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Sustainability Initiatives 2016 : Composting

Sustainability Initiatives 2016 : Composting

With the growth of our team, we are ever mindful of the impact our activities have on the environment. In 2016, Natural Area are introducing monthly sustainability initiatives in order to reduce, reuse or recycle, increase awareness and contribute to sustainable work practices.

A large part of the Natural Area Sustainability Initiatives (NASI) relies on staff participation and interaction. Each month, we will focus on a sustainability issue and look at ways we can address the issue as a company and encourage staff to think about how they can address the issue as an individual in their own home.

Sustainability Initiative # 2 – Composting

In many areas the land allocated to waste disposal is rapidly filling up. Approximately half of all household waste is organic. Most of this waste can be recycled through composting – turning waste materials into a rich soil supplement for use in your garden. By composting, not only can you help to reduce the amount of waste that goes into landfill but you can also help to reduce contamination and greenhouse gasses.

Making your own garden compost is a lot easier than most people realise. With a simple heap you can recycle most of your organic household and garden waste and enrich your garden’s soil at the same time. It’s also an extremely satisfying way to help the environment.

A composting system confines the organic material and often controls the conditions in the material so that the breakdown is accelerated. A composting system can be started in old garbage bins, wooden boxes, or in a simple heap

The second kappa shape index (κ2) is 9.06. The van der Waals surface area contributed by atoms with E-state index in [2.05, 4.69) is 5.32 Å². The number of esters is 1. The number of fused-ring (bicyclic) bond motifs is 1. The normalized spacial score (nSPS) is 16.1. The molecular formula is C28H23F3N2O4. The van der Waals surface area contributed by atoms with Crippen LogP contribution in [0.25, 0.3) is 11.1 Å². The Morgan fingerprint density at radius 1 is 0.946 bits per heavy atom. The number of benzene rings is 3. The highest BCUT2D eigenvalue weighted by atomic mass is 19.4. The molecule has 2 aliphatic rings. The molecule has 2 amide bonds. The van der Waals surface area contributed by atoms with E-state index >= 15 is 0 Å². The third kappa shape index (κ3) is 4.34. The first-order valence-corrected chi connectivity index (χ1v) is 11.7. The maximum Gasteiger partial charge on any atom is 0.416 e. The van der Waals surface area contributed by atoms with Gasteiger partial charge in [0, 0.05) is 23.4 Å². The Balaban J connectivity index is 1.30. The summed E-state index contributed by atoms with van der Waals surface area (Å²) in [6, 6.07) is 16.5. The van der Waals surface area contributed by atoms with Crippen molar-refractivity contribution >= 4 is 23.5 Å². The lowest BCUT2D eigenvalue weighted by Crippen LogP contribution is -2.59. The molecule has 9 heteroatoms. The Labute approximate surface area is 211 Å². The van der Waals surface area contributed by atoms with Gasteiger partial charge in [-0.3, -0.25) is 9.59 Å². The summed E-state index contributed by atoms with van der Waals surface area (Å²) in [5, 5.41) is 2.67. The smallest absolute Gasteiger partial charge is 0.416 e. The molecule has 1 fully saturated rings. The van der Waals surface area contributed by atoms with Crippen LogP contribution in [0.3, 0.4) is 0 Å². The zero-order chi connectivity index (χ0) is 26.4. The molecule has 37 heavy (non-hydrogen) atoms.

The Problem

Contamination
Much of the land used for waste disposal cannot be reused in the future because of contamination. This occurs when rubbish in landfills is compressed and the air is squeezed out. The rubbish breaks down anaerobically (without oxygen), which means that acids are produced. The acids affect other rubbish items, such as plastic, to create a toxic mix known as leachate. Leachate collects at the bottom of landfills where it then seeps into the ground water and from there into the waterways.

Greenhouse Gases
As organic waste decomposes in landfill it produces the greenhouse gases, methane and carbon dioxide. These greenhouse gases contribute to worldwide climate change. Most landfill gas is made up of 54% methane and 40% carbon dioxide. Methane is twenty four times more damaging as a greenhouse gas than carbon dioxide. Scientists predict that climate change will impact on all our lives, especially in the areas of agriculture and human health.

What can we do?

By turning food scraps and organic garden waste into compost, we can:
1. Improve soil quality and garden vitality by releasing the rich nutrients in the compost into the soil of your garden.
2. Prevent greenhouse gas emissions by encouraging the aerobic breakdown of organic material and reduce the amount of garden and kitchen waste going to Landfill.
3. Recycle valuable nutrients and reduce the use of artificial fertilisers.

What is Natural Area going to do?

1. Work towards being a ‘composting’ workplace and update the NAH Environmental Management Plan and Policy to reflect this.
2. Provide composting bins at the operational depots for staff to compost their organic waste from lunches.
3. Place composted material on the plants in the Natural Area Seed Orchard.
4. Encourage Natural Area staff to start their own composting regime at home to minimise waste going to landfill.

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